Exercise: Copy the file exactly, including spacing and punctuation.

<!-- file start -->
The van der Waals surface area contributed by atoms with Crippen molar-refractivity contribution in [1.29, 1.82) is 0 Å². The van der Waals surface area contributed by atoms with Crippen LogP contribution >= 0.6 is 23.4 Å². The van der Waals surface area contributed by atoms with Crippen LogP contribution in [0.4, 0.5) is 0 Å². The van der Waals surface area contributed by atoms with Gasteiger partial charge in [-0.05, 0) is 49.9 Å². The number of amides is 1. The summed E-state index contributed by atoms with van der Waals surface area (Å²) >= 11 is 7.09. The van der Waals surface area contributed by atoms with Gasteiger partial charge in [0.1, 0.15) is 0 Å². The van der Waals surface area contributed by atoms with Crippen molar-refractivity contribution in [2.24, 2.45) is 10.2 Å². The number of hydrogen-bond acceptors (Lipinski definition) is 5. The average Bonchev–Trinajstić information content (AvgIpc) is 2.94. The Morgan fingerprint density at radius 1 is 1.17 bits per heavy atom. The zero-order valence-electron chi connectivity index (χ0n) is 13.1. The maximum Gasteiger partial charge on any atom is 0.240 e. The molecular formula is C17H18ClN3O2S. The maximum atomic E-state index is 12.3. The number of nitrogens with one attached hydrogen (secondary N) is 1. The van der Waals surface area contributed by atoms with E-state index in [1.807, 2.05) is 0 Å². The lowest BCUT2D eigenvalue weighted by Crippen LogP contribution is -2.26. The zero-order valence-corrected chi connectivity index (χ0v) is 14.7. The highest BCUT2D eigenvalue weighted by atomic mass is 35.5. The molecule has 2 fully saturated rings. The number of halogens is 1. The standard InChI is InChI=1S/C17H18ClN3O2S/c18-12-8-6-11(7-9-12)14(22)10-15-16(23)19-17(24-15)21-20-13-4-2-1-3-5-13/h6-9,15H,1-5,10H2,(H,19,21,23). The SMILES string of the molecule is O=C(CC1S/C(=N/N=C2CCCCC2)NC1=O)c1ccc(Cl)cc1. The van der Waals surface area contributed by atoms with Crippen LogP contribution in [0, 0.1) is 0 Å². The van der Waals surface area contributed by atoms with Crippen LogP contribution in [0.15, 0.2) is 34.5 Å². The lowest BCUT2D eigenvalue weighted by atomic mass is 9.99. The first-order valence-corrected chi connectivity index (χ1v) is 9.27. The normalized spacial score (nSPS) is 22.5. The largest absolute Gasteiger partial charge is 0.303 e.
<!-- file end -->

The van der Waals surface area contributed by atoms with Crippen molar-refractivity contribution in [1.29, 1.82) is 0 Å². The van der Waals surface area contributed by atoms with Crippen LogP contribution >= 0.6 is 23.4 Å². The van der Waals surface area contributed by atoms with Crippen LogP contribution in [0.4, 0.5) is 0 Å². The van der Waals surface area contributed by atoms with Gasteiger partial charge in [-0.05, 0) is 49.9 Å². The number of amides is 1. The summed E-state index contributed by atoms with van der Waals surface area (Å²) >= 11 is 7.09. The van der Waals surface area contributed by atoms with Gasteiger partial charge in [0.1, 0.15) is 0 Å². The van der Waals surface area contributed by atoms with Crippen molar-refractivity contribution in [2.24, 2.45) is 10.2 Å². The number of hydrogen-bond acceptors (Lipinski definition) is 5. The average Bonchev–Trinajstić information content (AvgIpc) is 2.94. The Morgan fingerprint density at radius 1 is 1.17 bits per heavy atom. The zero-order valence-electron chi connectivity index (χ0n) is 13.1. The maximum Gasteiger partial charge on any atom is 0.240 e. The molecular formula is C17H18ClN3O2S. The maximum atomic E-state index is 12.3. The number of nitrogens with one attached hydrogen (secondary N) is 1. The van der Waals surface area contributed by atoms with E-state index in [1.807, 2.05) is 0 Å². The lowest BCUT2D eigenvalue weighted by Crippen LogP contribution is -2.26. The zero-order valence-corrected chi connectivity index (χ0v) is 14.7. The highest BCUT2D eigenvalue weighted by atomic mass is 35.5. The molecule has 2 fully saturated rings. The number of halogens is 1. The standard InChI is InChI=1S/C17H18ClN3O2S/c18-12-8-6-11(7-9-12)14(22)10-15-16(23)19-17(24-15)21-20-13-4-2-1-3-5-13/h6-9,15H,1-5,10H2,(H,19,21,23). The SMILES string of the molecule is O=C(CC1S/C(=N/N=C2CCCCC2)NC1=O)c1ccc(Cl)cc1. The van der Waals surface area contributed by atoms with Crippen LogP contribution in [0, 0.1) is 0 Å². The van der Waals surface area contributed by atoms with Crippen LogP contribution in [0.15, 0.2) is 34.5 Å². The lowest BCUT2D eigenvalue weighted by atomic mass is 9.99. The first-order valence-corrected chi connectivity index (χ1v) is 9.27. The normalized spacial score (nSPS) is 22.5. The largest absolute Gasteiger partial charge is 0.303 e.